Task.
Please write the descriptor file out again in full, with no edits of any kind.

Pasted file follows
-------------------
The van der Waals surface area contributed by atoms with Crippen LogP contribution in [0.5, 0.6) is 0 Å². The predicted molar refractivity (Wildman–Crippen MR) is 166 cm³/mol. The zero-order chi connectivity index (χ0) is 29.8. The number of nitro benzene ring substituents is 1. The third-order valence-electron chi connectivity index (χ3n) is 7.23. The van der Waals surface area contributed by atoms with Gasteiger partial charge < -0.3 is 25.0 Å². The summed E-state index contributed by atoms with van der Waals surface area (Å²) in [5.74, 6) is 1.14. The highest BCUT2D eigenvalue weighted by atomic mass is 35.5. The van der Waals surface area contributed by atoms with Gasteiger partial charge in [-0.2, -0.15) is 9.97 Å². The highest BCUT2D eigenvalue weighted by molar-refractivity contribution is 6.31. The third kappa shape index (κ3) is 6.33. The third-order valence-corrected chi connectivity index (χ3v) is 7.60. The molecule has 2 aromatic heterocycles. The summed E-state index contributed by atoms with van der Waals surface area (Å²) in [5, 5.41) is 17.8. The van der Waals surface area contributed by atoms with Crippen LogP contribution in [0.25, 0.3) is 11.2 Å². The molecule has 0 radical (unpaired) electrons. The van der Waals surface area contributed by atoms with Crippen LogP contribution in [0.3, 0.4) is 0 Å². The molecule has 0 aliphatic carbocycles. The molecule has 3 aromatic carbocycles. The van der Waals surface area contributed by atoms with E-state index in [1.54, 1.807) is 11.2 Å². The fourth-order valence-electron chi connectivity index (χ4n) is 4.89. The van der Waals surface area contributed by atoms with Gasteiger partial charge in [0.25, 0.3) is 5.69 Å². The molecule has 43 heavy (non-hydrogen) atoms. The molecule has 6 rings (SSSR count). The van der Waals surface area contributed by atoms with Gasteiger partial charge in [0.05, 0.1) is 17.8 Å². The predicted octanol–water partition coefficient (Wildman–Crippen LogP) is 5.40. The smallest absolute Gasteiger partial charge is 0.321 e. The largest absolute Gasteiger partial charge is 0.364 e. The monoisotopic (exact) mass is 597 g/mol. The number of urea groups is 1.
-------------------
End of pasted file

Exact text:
The van der Waals surface area contributed by atoms with Crippen LogP contribution in [0.5, 0.6) is 0 Å². The predicted molar refractivity (Wildman–Crippen MR) is 166 cm³/mol. The zero-order chi connectivity index (χ0) is 29.8. The number of nitro benzene ring substituents is 1. The third-order valence-electron chi connectivity index (χ3n) is 7.23. The van der Waals surface area contributed by atoms with Gasteiger partial charge < -0.3 is 25.0 Å². The summed E-state index contributed by atoms with van der Waals surface area (Å²) in [5.74, 6) is 1.14. The highest BCUT2D eigenvalue weighted by atomic mass is 35.5. The van der Waals surface area contributed by atoms with Gasteiger partial charge in [-0.2, -0.15) is 9.97 Å². The highest BCUT2D eigenvalue weighted by molar-refractivity contribution is 6.31. The third kappa shape index (κ3) is 6.33. The third-order valence-corrected chi connectivity index (χ3v) is 7.60. The molecule has 2 aromatic heterocycles. The summed E-state index contributed by atoms with van der Waals surface area (Å²) in [5, 5.41) is 17.8. The van der Waals surface area contributed by atoms with Crippen LogP contribution in [0.25, 0.3) is 11.2 Å². The molecule has 0 radical (unpaired) electrons. The van der Waals surface area contributed by atoms with Crippen LogP contribution in [0.3, 0.4) is 0 Å². The molecule has 0 aliphatic carbocycles. The molecule has 3 aromatic carbocycles. The van der Waals surface area contributed by atoms with E-state index in [1.54, 1.807) is 11.2 Å². The fourth-order valence-electron chi connectivity index (χ4n) is 4.89. The van der Waals surface area contributed by atoms with Gasteiger partial charge in [0.25, 0.3) is 5.69 Å². The molecule has 43 heavy (non-hydrogen) atoms. The molecule has 6 rings (SSSR count). The van der Waals surface area contributed by atoms with Gasteiger partial charge in [0.05, 0.1) is 17.8 Å². The predicted octanol–water partition coefficient (Wildman–Crippen LogP) is 5.40. The smallest absolute Gasteiger partial charge is 0.321 e. The largest absolute Gasteiger partial charge is 0.364 e. The monoisotopic (exact) mass is 597 g/mol. The number of urea groups is 1.